Wednesday, February 24, 2010

Busy At Work

It's almost the end of a work day—there's still an hour to go. We just closed the March issue of New Woman. This time, the closing dragged a bit. Otherwise, it's always insane! Pages come and go, your eyes scan them, read but sometimes don't see anything; you spot some errors at the last minute, want a few changes, argue with your art director and then make peace. You blink a hundred times to clear the fog born out of reading fatigue to check the folio lines. You see your colleagues drinking endless cups of coffee, decide against emulating them but settle for tea.
The best part of closing is the food. Every evening, hunger pangs gnaw at your tummy and then there is a huge debate on what to order to keep the mouth occupied agreeably and to silence the rumblings within. This time, it was bhelpuri and sevpuri from the roadside stall and Subway sandwiches. The roadside food does test our digestive system and there is always some doubt about who'll be laid up in bed the next day with a tummy upset but the taste makes up for it all. Playing safe all the time can be so boring. As the forms are sent to press, there's the excitement of having created a whole interesting issue. Then there is a lull. Some ads have still to be confirmed. We wait and we wait. We tell each other how time has stopped still. We tweet and we blog. We talk a little about the next issue, give up and do our own thing, intermittently asking our ad department how long it's going to take.
Of course, most of the time they have no idea. They assure us that the forms will be cleared by the afternoon. Then, they promise that it will be done by the evening. It shifts to the next day. We know that's how it will be. Yet we ask. We pretend that we believe them. They pretend to give us real deadlines. Month after month. The forms go when they have to. Never before or after.
When they do, there is a huge collective sigh. The issue has been packed! Everyone who's held their eyelids open  with great effort can now allow them to droop. You can sense the fatigue now. It's kindness time. Time to allow the mind to lie fallow. Time to think of nothing, write nothing, say nothing. Time to refurbish the energies for another creative burst for the next issue. The lull dies. Tomorrow, the brainstorming begins. Over coffee and tea and some eats from the canteen. Nothing that's a gourmet's delight. But it will have to do. It does add a bit of spice to the editorial meet.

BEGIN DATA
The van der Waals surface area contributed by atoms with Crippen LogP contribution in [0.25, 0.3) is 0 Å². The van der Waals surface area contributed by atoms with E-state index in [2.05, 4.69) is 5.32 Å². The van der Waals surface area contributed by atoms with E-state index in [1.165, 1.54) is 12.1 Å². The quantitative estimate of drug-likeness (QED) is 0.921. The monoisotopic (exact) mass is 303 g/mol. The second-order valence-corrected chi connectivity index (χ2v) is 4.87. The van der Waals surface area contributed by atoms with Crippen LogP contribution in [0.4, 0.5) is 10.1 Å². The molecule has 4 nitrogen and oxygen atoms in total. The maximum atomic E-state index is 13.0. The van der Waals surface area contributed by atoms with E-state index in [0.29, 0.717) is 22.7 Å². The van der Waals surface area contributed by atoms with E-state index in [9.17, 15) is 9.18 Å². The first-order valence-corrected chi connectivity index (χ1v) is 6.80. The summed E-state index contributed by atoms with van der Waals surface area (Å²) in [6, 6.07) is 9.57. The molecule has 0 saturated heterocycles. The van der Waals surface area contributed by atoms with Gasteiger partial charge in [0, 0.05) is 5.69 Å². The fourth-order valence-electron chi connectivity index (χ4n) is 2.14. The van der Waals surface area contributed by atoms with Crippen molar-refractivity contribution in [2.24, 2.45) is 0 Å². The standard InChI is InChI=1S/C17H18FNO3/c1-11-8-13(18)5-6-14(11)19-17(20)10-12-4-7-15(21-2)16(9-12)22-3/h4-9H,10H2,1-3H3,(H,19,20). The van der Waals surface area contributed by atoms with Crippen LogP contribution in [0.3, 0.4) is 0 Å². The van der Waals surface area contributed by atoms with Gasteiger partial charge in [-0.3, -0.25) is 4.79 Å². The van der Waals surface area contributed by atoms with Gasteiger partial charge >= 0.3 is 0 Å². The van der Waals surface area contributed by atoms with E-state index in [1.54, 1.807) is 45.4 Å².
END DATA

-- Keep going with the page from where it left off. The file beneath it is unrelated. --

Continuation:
Tuesday, February 23, 2010

Making Choices

It starts right in the morning. To get up or catch a few more minutes of those much-needed winks. I tell you, springing out of bed without succumbing to the just-five-minutes-more temptation makes all the difference. It means that I might just manage my 50-minute morning walk and probably spot the elusive Bharadwaj or hear a birdsong. It means I don't have to rush through my fruity breakfast and gulp it down without being able to identify the fruit. It means I can actually have some decent conversation with my sleepy kids and not just bark a "Get up lazy lumps" or some such irritant in their direction. It could mean a 10-minute read in the washroom on the pot. It means I can take over from my angel-helper who cooks like the devil and actually prepare an edible meal and eat it without turning up my nose at work. It means being able to travel without encountering as many traffic snarls as are mandatory, when one is late. Today, the choice I have to make is between "My Name is Khan" (yes, I haven't watched it yet and it's got nothing to do with the infamous threats) and "My Name is Red". This evening, I'll see red. The movie will have to wait for the weekend. But then, during the weekend there will be another contender to the movie—"Karthik Calling Karthik". No despot has threatened to stall its release—yet! Actually, I'm not sure I'll have Pamuk for company today. The British Council ebrary just sent me "The Personal History of Rachel DuPree" by Ann Weisgarber. Of course, I asked for it but didn't call for this stalemate. I'll toss.